The fantasy horror series Sleepy Hollow debuted this week,setting up it's premise of Revolutionary War era Ichabod Crane awakening in modern day Westchester,NY,along with a certain cranium deprived warrior.

Soon enough,Crane and his new partner,Lt. Abbie Mills realize that they have been tapped by fate(and possibly a secret coven of good witches) to bring the Horseman down in order to halt the end of the days. Pretty far fetched,even for network TV,I know and yet, this show does have a interesting spark or two worth exploring.

The two leads on this show(Tom Mison and Nicole Beharie) do possess a nice chemistry together and the pace of the plot is well balanced between the bizarre and the farcical. Not to mention that as a Westchester gal myself, it's nice to see this neck of woods represented here. So, I'll give Sleepy Hollow a strong shot at being a must-see mainstay on my dial and perhaps I won't be alone at that:


THE EMMYS: I don't usually bother with this particular award show,as it rarely honors something I actually like and watch. However, with Neil Patrick Harris on board as host, it should be worth a look:

Tuesday, September 17, 2013

Jennifer Cody Epstein answers a literary prayer via The Gods of Heavenly Punishment.

The centerpiece of Jennifer Cody Epstein's second novel,The Gods of Heavenly Punishment,is the 1945 fire bombing of the city of Tokyo during the Second World War, with the major characters in this story illustrating the before,during and after math of that event.

One of the key pieces in this plot puzzle is Cam Richards,a soldier going off to war armed with a special keepsake by his beloved wife Lacey,a ring meant to ensure his safe return home to her. Cam joins the Air Force and is on the flight crew of an early attempt to bomb Japan,which ends badly in more ways than one.

Other major players connect during a dinner party in Karuizawa,Japan as two architects and their families celebrate their mutual success while hiding their private woes. Anton Reynolds feels somewhat out of place in life,especially with his wife and son Billy while Kenji Kobayashi and his European educated wife Hana have class differences that divide them emotionally. All of them are not expecting the impeding war to touch their lives and yet it does:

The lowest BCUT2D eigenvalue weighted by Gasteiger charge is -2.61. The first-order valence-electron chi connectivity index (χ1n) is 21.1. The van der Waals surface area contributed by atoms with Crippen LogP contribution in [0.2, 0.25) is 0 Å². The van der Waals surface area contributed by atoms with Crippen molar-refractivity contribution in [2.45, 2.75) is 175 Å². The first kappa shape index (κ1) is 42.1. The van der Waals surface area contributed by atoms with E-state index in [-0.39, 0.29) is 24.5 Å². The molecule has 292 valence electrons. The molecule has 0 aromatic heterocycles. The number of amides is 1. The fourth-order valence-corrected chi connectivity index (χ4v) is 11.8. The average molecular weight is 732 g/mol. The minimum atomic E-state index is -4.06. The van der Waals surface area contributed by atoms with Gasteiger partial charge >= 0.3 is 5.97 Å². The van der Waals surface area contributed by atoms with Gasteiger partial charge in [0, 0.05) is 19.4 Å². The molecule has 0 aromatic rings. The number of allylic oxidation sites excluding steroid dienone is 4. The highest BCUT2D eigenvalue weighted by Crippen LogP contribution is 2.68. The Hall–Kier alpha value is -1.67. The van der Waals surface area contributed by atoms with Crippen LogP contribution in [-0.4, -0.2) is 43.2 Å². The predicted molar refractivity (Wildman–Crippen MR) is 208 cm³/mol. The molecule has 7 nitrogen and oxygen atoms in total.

A most unexpected connection is made between Hana and Anton,who find relief from their emotional turmoil in one another's arms. Their affair is as discreet as possible yet Anton can tell that Hana's bitter disappointment over not being allowed to lead the life she truly wanted is something he can't or won't be able to fix.

Leaving Japan for other work gives him the opportunity to break off his ties with Hana without much of a goodbye but his memories of her  and their stolen moments haunt Anton still ,particularly years later as his building skills are called upon to help the U.S. military prepare for a more powerful attack upon Tokyo to win the war:

The true heart of TGOHP belongs to Yoshi,the daughter of Hana and Kenji who loses her innocence of heart as she bears witness to the disintegration of her family,along with the country during the harsh years of the war.

Over time,Yoshi becomes a reluctant caretaker of her unraveling mother,ashamed of the cruel blunt nature of her father and falls in love with a young man whose heart and soul changes during his time in service.

 She barely survives the horrors of the fire bombing in Tokyo and is given a rare chance to escape a dismal future due to a random encounter unknowingly connected to her past:

The Gods of Heavenly Punishment may not sound like a cheerful book and while the tone is serious,that does not mean that spending time with these characters is a depressing experience.

The intricate emotional portraits of the people,places and events of that time period are blended in an elegant style that not only teaches you more about the history regarding that part of WWII that you may not have known before,it also displays the resilience of the human soul trapped in situations both within and beyond their control.

 Jennifer Cody Epstein handles her prose with the skill of a calligrapher,adding emotional depth and tender touches of triumph and despair when needed.  If you haven't discovered her work just yet,now is the time to do so. The Gods of Heavenly Punishment is readily available at all literary outlets and I was pleased to be asked to be part of the blog tour for the book this fall.  My sincerest hope is that more readers tune into the amazing talents that the author has to offer:

Monday, September 16, 2013

Joanna Trollope's Sense & Sensibility heralds the arrival of The Austen Project